Over the last 50 years the world has changed irrevocably and dramatically. People are living longer. Society is much more atomised and people are emotionally and practically less capable of taking charge of their own affairs, not for any fault of their making, but as a result of huge technological and cultural shifts across the shrinking globe.

We need visionaries to help us make sense of what is, and what may be. They are there, but are not yet acknowledged or widely heard. But I sense the tide is changing, more in lesser-known parts of the world than in the complacent North and West. So I stay confident, and affirm your confidence too.

(anon88888878) #28

Wow - you know what Peter? I normally have a lot of respect for your contributions and applaud your eloquence in making your point. However, on this occasion you lost me at -

How dare you - you know very, very little about me - my life, what I’ve been involved in and exposed to. Through it all - I try to remain positive and see the best in people and the situations I’m presented with - however dire and awful they may actually be.

I don’t like being told what to ‘care’ about and I’m not about to take on the problems of the planet. Blue Peter asked me to collect for Africa when I was a kid - and we’re still bloody collecting!

My world is positive and happy (not perfect) and I won’t be pulled down into any ‘swamp’ by negativity. So, if I want to feel sorry for you, and Helen - I will. :slight_smile:

Thanks for the lesson though and enjoy your weekend - wonderful sunshine down my way - hope you have some too :wink:

(David Martin) #29

I’m not sure that that evolutionary biology suggests that creatures survive by being aware of the bigger picture, the creatures that survive changing environments are the variants, usually mutants, that can cope with the changes when the original mainstream members cannot.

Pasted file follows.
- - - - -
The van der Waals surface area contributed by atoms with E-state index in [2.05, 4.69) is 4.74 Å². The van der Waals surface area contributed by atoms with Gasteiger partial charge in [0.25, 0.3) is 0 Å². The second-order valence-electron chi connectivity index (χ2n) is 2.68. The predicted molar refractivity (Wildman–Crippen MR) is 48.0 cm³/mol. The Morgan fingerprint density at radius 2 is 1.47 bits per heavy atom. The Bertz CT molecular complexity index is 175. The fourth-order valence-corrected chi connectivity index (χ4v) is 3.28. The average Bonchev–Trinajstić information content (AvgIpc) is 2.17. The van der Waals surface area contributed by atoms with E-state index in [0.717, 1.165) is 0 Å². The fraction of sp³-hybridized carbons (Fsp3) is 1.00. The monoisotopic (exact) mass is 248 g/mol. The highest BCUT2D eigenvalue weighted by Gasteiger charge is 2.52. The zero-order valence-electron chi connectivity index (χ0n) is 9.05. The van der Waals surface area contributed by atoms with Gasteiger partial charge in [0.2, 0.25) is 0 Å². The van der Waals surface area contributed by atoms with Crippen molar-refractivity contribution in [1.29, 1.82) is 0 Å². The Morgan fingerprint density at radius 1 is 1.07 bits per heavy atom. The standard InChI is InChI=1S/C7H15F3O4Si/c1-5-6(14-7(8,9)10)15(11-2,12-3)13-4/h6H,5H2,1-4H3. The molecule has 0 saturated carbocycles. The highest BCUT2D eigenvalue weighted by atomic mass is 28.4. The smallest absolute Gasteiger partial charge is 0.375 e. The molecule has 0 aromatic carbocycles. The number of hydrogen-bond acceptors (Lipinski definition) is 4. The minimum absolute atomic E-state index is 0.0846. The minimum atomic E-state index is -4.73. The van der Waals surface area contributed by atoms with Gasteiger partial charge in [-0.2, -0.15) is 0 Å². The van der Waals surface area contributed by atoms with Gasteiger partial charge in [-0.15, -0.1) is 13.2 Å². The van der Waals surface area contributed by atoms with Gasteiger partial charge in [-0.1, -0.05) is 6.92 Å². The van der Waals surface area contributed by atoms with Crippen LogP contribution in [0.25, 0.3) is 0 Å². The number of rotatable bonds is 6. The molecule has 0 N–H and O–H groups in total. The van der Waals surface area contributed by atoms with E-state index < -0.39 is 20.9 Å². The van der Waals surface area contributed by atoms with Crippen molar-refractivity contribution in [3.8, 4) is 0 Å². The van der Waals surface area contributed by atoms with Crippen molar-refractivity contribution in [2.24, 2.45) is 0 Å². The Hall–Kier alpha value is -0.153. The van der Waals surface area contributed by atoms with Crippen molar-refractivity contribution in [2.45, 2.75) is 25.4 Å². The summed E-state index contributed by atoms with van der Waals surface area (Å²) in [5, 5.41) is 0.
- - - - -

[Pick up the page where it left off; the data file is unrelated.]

(anon64861675) #30

I’m sorry Simon, my comment was supercilious and you didn’t deserve it. I have great respect for your opinions too. I thought Helen6 was writing from the heart and needed a little bit of backing up, as she seems to be no bleeding heart but gets a bit of uncalled for “calm down dear” patronising at times. But I spoke out of turn to you.

(anon64436995) #31

You are likely to be better informed on evolutionary biology than me, I was overreaching in support of my general argument about the tide of events, which needs better scrutiny than my powers permit.:zipper_mouth_face::roll_eyes::blush: Thanks for à timely reminder David.

(Helen Wright) #32

Thankyou peter you are a true gentle man…I can only imagine how difficult that must be to provide support from a different country…Currently I speak to my mom 3 times a day to check she’s ok…the one time I didn’t hear from her as expected she had fallen and couldn’t get to the phone…a series of phone calls from me got the police there to break down her door and a paramedic to take her to hospital (we now have keyholders in place) The police were brilliant…the paramedics were brilliant…her A&E experience was diabolical…left on a trolley in a corridor for hours without a drink…once on a specialised Ward though with specialised doctors and nurses…having been admitted first to an equally dire admittance Ward…they looked after her well…The Emergency Services do a brilliant job…the frontline boots on the ground doctors and consultants and nurses are dedicated and committed individuals and they personally don’t deserve the inept mishandling of funds allocated to the NHS…(nor the parking tickets) I inwardly shudder at the thought of one of our most treasured assets being sold off post Brexit to the lowest bidder in trumpland…especially when trumpland is in debt to the tune of $21 trillion…(although coincidentally that’s the same amount gone missing from and is unaccountable for by the DOD and the department of housing and development…) We have an unused standing empty gathering dust state of the art fire station in our area…one of nine…when they were built in 2007 the fire service had already said they didn’t want them…the one in our area is costing taxpayers 1.8 million a year and will continue to do so until the 25 year lease is up…call me old fashioned but I kind of feel that is a total waste of “money”…x :slight_smile: